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Snoring, Mouth Breathing & Sleep


I used to think that snoring babies were absolutely adorable.


After all, what better indicator is there that your baby is fast asleep and getting the rest they need than the sound of them purring away in their crib? As a mother, the sight of your baby sleeping means they’re relaxed, feeling safe, and content with everything around them. I always get that “I’m a good mom” feeling when I look at my babies sleeping peacefully, and a little snore seemed harmless and cute.


Unfortunately, that sense of peace and serenity I used to get at the sound of a snoring baby turned out to be misconstrued. Now that I’m more educated about sleep, I know that snoring and mouth breathing can definitely be cause for concern.


That might sound inflammatory, but I assure you, I’m really not trying to scare anyone here. Now, anyone who has ever taken a meditation class, dabbled in yoga, or trained for an athletic challenge of any kind will tell you that proper breathing has incredible benefits, and that proper breathing, by definition, is done through the nose.


There are a few reasons why nose-breathing is better for you than mouth-breathing, and they’re not minor benefits. Breathing through your nose increases the amount of oxygen we get to our lungs, expels more carbon dioxide, lowers our heart rate, increases lymphatic flow, and reduces stress on the heart. It also produces nitric oxide, which helps expand blood vessels and increases blood flow, and all the hairs and mucus in the sinuses help to filter out impurities from the air.



Baby Doctor Check-Up

Mouth breathing, on the other hand, has some pretty nasty downsides. Again, this is for real. I’m making up exactly none of this, despite the fact that it sounds a bad Facebook post your conspiracy theory-loving uncle might share.


Long-term, chronic mouth breathing in children can actually affect their facial growth, mess with their teeth, cause gum disease, throat infections, stunted growth, and a little closer to my heart, lack of quality sleep.


So, again, I’m not trying to make anyone paranoid by writing this, but out of all the conversations I’ve had with parents, I would have to say that mouth breathing ranks somewhere below “abducted by aliens” on the list of parental concerns, so I wanted to call some attention to it.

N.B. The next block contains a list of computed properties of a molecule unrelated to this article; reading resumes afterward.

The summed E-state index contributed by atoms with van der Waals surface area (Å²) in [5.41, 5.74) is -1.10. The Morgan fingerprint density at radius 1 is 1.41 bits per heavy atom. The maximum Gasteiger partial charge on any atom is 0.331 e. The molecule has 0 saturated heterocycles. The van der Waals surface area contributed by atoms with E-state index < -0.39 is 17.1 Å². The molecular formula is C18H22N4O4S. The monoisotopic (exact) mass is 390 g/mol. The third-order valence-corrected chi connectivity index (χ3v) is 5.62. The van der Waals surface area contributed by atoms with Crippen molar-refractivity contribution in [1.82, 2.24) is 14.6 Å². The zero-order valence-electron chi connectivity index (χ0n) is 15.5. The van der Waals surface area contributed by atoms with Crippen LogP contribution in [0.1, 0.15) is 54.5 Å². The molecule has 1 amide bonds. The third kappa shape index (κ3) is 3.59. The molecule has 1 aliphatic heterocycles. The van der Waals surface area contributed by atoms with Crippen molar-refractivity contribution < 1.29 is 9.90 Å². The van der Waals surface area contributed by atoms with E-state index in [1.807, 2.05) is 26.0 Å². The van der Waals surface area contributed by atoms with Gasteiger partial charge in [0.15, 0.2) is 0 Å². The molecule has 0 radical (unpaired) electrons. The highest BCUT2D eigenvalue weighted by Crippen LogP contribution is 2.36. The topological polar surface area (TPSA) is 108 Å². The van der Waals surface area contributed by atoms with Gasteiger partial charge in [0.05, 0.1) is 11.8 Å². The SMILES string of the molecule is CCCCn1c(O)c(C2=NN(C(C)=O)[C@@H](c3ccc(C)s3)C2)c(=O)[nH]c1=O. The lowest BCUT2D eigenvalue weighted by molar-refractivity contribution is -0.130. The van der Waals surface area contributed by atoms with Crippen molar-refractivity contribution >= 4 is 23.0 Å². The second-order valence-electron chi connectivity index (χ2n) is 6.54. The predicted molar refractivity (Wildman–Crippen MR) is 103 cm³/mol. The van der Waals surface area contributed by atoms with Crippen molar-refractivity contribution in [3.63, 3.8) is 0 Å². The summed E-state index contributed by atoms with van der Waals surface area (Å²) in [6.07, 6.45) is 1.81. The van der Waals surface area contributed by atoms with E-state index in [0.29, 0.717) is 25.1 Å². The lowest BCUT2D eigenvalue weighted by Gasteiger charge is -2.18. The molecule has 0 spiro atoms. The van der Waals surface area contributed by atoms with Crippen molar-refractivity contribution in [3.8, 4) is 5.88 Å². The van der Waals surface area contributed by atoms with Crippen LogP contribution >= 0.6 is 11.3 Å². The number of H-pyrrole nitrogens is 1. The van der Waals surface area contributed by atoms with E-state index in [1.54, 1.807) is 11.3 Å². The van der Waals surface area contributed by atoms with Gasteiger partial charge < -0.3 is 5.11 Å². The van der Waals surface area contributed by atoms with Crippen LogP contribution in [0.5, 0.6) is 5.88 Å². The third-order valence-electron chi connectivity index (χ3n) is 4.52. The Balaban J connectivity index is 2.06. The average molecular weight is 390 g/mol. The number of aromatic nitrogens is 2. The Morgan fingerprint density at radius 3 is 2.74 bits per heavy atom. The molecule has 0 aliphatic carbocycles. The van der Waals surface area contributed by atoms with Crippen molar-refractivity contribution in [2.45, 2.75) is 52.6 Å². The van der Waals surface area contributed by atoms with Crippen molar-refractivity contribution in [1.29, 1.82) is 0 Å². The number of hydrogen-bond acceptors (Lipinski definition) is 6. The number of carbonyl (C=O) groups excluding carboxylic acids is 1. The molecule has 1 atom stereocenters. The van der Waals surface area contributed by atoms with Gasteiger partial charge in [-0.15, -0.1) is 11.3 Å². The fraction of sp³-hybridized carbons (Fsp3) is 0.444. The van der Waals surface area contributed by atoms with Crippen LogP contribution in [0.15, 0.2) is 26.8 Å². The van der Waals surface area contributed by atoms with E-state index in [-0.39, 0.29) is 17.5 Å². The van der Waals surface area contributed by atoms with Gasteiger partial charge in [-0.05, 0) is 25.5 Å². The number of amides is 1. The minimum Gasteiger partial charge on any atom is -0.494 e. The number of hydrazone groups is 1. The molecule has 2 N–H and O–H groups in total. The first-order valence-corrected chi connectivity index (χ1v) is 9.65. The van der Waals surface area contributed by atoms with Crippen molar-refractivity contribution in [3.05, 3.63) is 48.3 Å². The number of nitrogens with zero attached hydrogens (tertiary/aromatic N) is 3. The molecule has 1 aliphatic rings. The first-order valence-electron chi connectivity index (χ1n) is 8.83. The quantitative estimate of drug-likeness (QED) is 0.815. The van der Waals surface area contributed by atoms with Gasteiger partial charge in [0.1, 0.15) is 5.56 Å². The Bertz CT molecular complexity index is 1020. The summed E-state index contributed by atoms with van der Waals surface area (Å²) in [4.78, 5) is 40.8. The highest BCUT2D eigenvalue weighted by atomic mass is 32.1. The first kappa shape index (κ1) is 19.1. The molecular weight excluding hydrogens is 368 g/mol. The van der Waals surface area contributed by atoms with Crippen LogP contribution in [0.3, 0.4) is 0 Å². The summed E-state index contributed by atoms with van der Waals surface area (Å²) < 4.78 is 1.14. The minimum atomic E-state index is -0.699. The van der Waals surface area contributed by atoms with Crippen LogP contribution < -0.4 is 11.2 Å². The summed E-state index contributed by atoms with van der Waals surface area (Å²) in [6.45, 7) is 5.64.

Facial deformities and TMJ disorder are not my area of expertise, I am not a doctor even though my toddler keeps putting that Fisher Price stethoscope around my neck, but when it comes to sleep, I know my stuff! So, allow me to expand a little on why snoring can ruin an otherwise wonderful, rejuvenating night.


As you probably already know, we all sleep in cycles. We go from a very light sleep into deeper sleep, then deeper still, and then into the dreaming stage known commonly as REM sleep. During that first stage of light sleep, as well as in the REM stage, we’re very easily woken up. The cat jumping on the bed, your partner rolling over, or involuntary muscle twitches can startle us out of our glorious snoozing session, and then we’re back to the starting line, trying to get back to sleep.

Mouth Breathing in Children

In adults, these cycles last around 90 - 110 minutes, but in babies, they’re closer to 45, so the opportunity for them to wake up occurs more frequently over the course of a night. (Which, I’m sure, isn’t news to anyone reading this. Every parent knows all too well how often babies tend to wake up. Most delivery drivers probably know it as well, given how many mothers they’ve seen give them the death stare in their eyes after ringing the doorbell at the wrong time.)


And what causes baby to wake up in those light stages of sleep? More than anything else, noise. Barking dog, garbage truck, washing machine getting thrown off balance during the spin cycle, and quite often, the sound of their own snoring.


That’s not the only reason for waking up, mind you. If their airway is obstructed to the point where they temporarily stop breathing, what’s known as an obstructive apnea, the body tends to startle itself out of sleep. (And I’m sure we’re all happy for that little fail-safe, even if it does lead to nighttime wake ups.)